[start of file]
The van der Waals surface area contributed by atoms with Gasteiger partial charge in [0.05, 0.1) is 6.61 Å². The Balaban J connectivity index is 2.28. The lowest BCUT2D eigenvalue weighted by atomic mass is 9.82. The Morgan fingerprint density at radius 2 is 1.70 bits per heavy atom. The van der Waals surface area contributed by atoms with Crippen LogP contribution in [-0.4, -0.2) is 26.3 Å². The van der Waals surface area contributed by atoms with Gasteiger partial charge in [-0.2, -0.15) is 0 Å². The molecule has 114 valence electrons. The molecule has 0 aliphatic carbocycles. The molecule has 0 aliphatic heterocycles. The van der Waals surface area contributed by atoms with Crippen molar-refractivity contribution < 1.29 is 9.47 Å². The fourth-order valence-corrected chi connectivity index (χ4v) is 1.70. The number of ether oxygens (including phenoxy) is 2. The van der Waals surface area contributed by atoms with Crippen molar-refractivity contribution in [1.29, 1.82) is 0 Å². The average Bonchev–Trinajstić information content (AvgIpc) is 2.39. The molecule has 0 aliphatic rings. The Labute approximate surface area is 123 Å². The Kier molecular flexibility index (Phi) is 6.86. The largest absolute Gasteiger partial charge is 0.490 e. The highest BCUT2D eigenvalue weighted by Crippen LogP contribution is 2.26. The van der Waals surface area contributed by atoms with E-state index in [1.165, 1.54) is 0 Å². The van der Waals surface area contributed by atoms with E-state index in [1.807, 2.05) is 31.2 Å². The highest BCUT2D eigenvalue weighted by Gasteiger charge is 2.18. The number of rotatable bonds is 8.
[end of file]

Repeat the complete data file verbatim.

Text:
The van der Waals surface area contributed by atoms with Gasteiger partial charge in [0.05, 0.1) is 6.61 Å². The Balaban J connectivity index is 2.28. The lowest BCUT2D eigenvalue weighted by atomic mass is 9.82. The Morgan fingerprint density at radius 2 is 1.70 bits per heavy atom. The van der Waals surface area contributed by atoms with Crippen LogP contribution in [-0.4, -0.2) is 26.3 Å². The van der Waals surface area contributed by atoms with Gasteiger partial charge in [-0.2, -0.15) is 0 Å². The molecule has 114 valence electrons. The molecule has 0 aliphatic carbocycles. The molecule has 0 aliphatic heterocycles. The van der Waals surface area contributed by atoms with Crippen molar-refractivity contribution < 1.29 is 9.47 Å². The fourth-order valence-corrected chi connectivity index (χ4v) is 1.70. The number of ether oxygens (including phenoxy) is 2. The van der Waals surface area contributed by atoms with Crippen molar-refractivity contribution in [1.29, 1.82) is 0 Å². The average Bonchev–Trinajstić information content (AvgIpc) is 2.39. The molecule has 0 aliphatic rings. The Labute approximate surface area is 123 Å². The Kier molecular flexibility index (Phi) is 6.86. The largest absolute Gasteiger partial charge is 0.490 e. The highest BCUT2D eigenvalue weighted by Crippen LogP contribution is 2.26. The van der Waals surface area contributed by atoms with E-state index in [1.165, 1.54) is 0 Å². The van der Waals surface area contributed by atoms with E-state index in [1.807, 2.05) is 31.2 Å². The highest BCUT2D eigenvalue weighted by Gasteiger charge is 2.18. The number of rotatable bonds is 8.